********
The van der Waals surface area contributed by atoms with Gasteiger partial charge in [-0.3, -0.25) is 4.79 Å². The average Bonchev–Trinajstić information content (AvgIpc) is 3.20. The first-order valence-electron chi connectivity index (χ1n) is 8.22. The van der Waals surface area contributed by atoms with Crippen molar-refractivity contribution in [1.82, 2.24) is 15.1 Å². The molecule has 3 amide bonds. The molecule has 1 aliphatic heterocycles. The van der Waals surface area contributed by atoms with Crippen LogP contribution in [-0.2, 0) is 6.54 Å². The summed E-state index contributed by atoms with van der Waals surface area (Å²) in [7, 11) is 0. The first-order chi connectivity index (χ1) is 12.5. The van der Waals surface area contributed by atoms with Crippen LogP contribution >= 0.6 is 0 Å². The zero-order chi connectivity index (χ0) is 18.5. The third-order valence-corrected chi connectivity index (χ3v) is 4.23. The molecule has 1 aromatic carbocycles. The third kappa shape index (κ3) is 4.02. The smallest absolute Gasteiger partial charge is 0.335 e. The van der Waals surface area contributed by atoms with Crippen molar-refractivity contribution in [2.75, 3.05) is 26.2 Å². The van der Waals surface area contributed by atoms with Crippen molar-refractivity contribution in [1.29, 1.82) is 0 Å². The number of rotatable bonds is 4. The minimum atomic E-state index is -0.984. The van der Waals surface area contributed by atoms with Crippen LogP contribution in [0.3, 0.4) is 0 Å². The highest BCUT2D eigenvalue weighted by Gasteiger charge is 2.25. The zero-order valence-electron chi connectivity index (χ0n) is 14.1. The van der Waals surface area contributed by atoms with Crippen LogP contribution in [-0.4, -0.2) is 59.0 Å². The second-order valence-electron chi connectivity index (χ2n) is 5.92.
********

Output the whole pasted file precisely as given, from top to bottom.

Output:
The van der Waals surface area contributed by atoms with Gasteiger partial charge in [-0.3, -0.25) is 4.79 Å². The average Bonchev–Trinajstić information content (AvgIpc) is 3.20. The first-order valence-electron chi connectivity index (χ1n) is 8.22. The van der Waals surface area contributed by atoms with Crippen molar-refractivity contribution in [1.82, 2.24) is 15.1 Å². The molecule has 3 amide bonds. The molecule has 1 aliphatic heterocycles. The van der Waals surface area contributed by atoms with Crippen LogP contribution in [-0.2, 0) is 6.54 Å². The summed E-state index contributed by atoms with van der Waals surface area (Å²) in [7, 11) is 0. The first-order chi connectivity index (χ1) is 12.5. The van der Waals surface area contributed by atoms with Crippen LogP contribution >= 0.6 is 0 Å². The zero-order chi connectivity index (χ0) is 18.5. The third-order valence-corrected chi connectivity index (χ3v) is 4.23. The molecule has 1 aromatic carbocycles. The third kappa shape index (κ3) is 4.02. The smallest absolute Gasteiger partial charge is 0.335 e. The van der Waals surface area contributed by atoms with Crippen molar-refractivity contribution in [2.75, 3.05) is 26.2 Å². The van der Waals surface area contributed by atoms with Crippen molar-refractivity contribution in [1.29, 1.82) is 0 Å². The number of rotatable bonds is 4. The minimum atomic E-state index is -0.984. The van der Waals surface area contributed by atoms with Crippen LogP contribution in [0.3, 0.4) is 0 Å². The highest BCUT2D eigenvalue weighted by Gasteiger charge is 2.25. The zero-order valence-electron chi connectivity index (χ0n) is 14.1. The van der Waals surface area contributed by atoms with Crippen LogP contribution in [-0.4, -0.2) is 59.0 Å². The second-order valence-electron chi connectivity index (χ2n) is 5.92.